RUGBY, N.D. — One of the world’s oldest crops may be finding new life after a century of obscurity.
Emmer wheat, which dates to prehistoric times, once was popular on parts of the Northern Plains. But the crop became little more than a historical footnote after the arrival of new, better-yielding wheat varieties in the early 20th century.
Now, health benefits associated with emmer — particularly its potential value to people with gluten intolerance — could lead to a resurgence of the crop, at least among farmers in arid climates, emmer advocates say.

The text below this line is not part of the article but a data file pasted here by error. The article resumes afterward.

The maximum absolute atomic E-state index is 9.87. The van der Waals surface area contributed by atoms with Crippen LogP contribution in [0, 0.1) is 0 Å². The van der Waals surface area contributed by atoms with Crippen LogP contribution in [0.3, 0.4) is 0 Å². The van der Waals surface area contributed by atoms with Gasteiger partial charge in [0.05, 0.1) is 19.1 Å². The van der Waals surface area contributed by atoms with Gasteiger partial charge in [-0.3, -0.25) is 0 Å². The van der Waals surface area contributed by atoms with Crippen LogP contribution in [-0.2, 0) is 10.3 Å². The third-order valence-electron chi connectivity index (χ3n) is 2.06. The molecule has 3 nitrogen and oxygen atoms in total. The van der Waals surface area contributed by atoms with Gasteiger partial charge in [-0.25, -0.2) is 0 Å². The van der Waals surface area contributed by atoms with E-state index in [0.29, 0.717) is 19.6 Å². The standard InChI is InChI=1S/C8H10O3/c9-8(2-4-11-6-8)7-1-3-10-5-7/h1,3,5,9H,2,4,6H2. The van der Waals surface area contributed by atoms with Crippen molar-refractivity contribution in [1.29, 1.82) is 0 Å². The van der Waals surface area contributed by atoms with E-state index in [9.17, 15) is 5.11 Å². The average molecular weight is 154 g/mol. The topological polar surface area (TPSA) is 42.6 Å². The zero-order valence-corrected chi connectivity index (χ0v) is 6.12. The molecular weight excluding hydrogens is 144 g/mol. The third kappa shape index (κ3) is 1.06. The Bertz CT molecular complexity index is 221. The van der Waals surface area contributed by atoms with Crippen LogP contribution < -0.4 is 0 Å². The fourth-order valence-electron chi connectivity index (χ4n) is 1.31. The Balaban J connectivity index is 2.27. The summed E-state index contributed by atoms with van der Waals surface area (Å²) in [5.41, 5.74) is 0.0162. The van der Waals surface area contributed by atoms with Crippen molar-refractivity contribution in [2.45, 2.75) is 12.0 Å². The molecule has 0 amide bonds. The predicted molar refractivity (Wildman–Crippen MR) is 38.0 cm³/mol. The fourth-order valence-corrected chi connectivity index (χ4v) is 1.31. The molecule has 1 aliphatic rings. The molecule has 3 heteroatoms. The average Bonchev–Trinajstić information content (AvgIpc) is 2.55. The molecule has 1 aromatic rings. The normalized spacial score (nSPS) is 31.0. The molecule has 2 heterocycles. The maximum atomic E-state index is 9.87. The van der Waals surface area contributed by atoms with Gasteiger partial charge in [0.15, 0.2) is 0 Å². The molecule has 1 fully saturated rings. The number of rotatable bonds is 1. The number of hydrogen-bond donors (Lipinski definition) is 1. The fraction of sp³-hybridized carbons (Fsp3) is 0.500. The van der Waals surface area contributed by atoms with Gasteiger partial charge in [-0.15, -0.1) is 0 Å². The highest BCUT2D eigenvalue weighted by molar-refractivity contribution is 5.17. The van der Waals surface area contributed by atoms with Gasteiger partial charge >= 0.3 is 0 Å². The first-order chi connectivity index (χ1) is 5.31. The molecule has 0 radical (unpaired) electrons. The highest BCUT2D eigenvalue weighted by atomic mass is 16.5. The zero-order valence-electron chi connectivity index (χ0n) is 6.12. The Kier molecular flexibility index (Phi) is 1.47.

“I’m not saying it will fit into a lot of (farmers’) production models. But I think it’s a crop that some farmers should take a look at,” says Blaine Schmaltz, a Rugby, N.D., farmer.
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